WASHINGTON — Just days before the September 1 roster expansions, the Washington Nationals must make a decision on veteran starting pitcher Mat Latos, who is due for an opt-out of his minor league contract with the team:
Latos signed with the Nationals after a red-hot start to his season in Chicago, turning in a 0.74 over his first four starts with the White Sox. From there, his ERA ballooned to 4.62 and suffered his final Major League loss at the hands of the Nationals on June 7.
He was designated for assignment and released, signing a Nats minor league deal with multiple opt-out clauses over the course of the summer:
Latos seems to have settled down whatever plagued his performance in June, getting into a good groove with a 1.29 ERA across 28 innings in six starts.
Given his success in the minors, Latos could potentially provide value at the Major League level. The Nationals are still without Stephen Strasburg (elbow), who began a throwing program over the weekend and is being treated extremely cautiously by the Nats.
“Doctors have poked and prodded and given [Strasburg] almost every test that there is,” Nats skipper Dusty Baker told the media. “How much time do you give him? We give him enough time for him to be right.
“And if he’s not right, we got to go to another option.”
That other option might eventually be Joe Ross, who is still working his way back from shoulder soreness that robbed him of his entire second half of the season. He pitched one inning in a rehab start at Pawtucket, allowing one run on three hits and still appears to be weeks from returning to the Nats rotation.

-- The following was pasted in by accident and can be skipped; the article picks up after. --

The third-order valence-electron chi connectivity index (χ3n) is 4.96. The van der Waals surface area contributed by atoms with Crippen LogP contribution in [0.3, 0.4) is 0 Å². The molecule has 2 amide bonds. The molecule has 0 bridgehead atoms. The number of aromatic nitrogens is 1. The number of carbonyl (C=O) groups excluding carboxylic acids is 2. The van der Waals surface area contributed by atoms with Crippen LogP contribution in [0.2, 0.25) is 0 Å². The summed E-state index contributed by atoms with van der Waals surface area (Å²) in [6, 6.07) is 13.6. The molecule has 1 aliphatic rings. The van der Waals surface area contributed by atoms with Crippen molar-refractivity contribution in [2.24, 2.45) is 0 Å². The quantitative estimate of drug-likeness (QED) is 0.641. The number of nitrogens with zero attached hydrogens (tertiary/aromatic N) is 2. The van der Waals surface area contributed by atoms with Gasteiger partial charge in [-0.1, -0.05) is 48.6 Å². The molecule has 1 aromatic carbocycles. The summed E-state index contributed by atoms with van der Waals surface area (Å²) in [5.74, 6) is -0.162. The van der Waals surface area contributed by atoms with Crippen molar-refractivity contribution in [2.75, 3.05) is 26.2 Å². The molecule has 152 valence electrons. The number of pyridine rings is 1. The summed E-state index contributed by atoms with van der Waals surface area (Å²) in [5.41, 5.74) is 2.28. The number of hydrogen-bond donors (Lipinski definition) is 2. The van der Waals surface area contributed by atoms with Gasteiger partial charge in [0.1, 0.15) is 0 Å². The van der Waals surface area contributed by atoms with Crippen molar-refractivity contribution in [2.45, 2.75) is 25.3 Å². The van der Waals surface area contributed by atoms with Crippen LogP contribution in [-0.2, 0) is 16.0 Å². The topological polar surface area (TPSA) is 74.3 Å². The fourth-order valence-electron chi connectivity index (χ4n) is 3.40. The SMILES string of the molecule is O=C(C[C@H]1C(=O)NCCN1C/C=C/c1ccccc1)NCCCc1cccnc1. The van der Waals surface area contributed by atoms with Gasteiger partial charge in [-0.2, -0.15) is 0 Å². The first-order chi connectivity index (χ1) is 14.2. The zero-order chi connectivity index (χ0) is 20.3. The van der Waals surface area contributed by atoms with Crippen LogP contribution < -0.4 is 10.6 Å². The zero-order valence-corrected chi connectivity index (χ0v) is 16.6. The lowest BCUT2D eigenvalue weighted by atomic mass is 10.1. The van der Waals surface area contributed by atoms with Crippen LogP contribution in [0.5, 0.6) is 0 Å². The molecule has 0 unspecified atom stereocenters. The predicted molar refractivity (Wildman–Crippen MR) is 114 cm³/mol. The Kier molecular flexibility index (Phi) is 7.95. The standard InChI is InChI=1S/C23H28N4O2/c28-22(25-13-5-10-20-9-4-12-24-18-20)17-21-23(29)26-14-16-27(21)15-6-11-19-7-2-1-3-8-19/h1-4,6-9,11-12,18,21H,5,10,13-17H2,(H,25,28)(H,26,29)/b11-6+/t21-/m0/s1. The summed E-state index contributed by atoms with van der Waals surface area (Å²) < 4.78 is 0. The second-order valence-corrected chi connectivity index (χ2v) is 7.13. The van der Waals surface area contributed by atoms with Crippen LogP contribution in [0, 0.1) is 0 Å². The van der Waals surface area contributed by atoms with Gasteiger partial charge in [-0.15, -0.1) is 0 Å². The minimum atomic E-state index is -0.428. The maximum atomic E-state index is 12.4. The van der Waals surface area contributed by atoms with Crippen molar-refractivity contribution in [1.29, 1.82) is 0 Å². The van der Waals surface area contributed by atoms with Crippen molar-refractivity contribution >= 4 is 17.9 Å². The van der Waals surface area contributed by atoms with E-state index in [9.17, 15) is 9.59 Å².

But even with two important cogs of the rotation on the shelf, the Nats are flush with options. Youngsters Reynaldo Lopez, Lucas Giolito and A.J. Cole have been serviceable in the last few weeks since being recalled from the minors. Austin Voth remains an option at AAA Syracuse.
Although the bullpen is worn thin from use, the Nats could also choose to bump long man Yusmeiro Petit to the rotation, opening up an opportunity for Latos as a swingman.
If he did make his return to the big leagues via the bullpen, it would be his first action as a reliever since 2015 with the Los Angeles Angels.
A return to the bullpen could also increase a flagging velocity on his fastball, which was one of his calling cards earlier in his career. Whether or not that appeals to the Nats will be decided in the next 24 hours.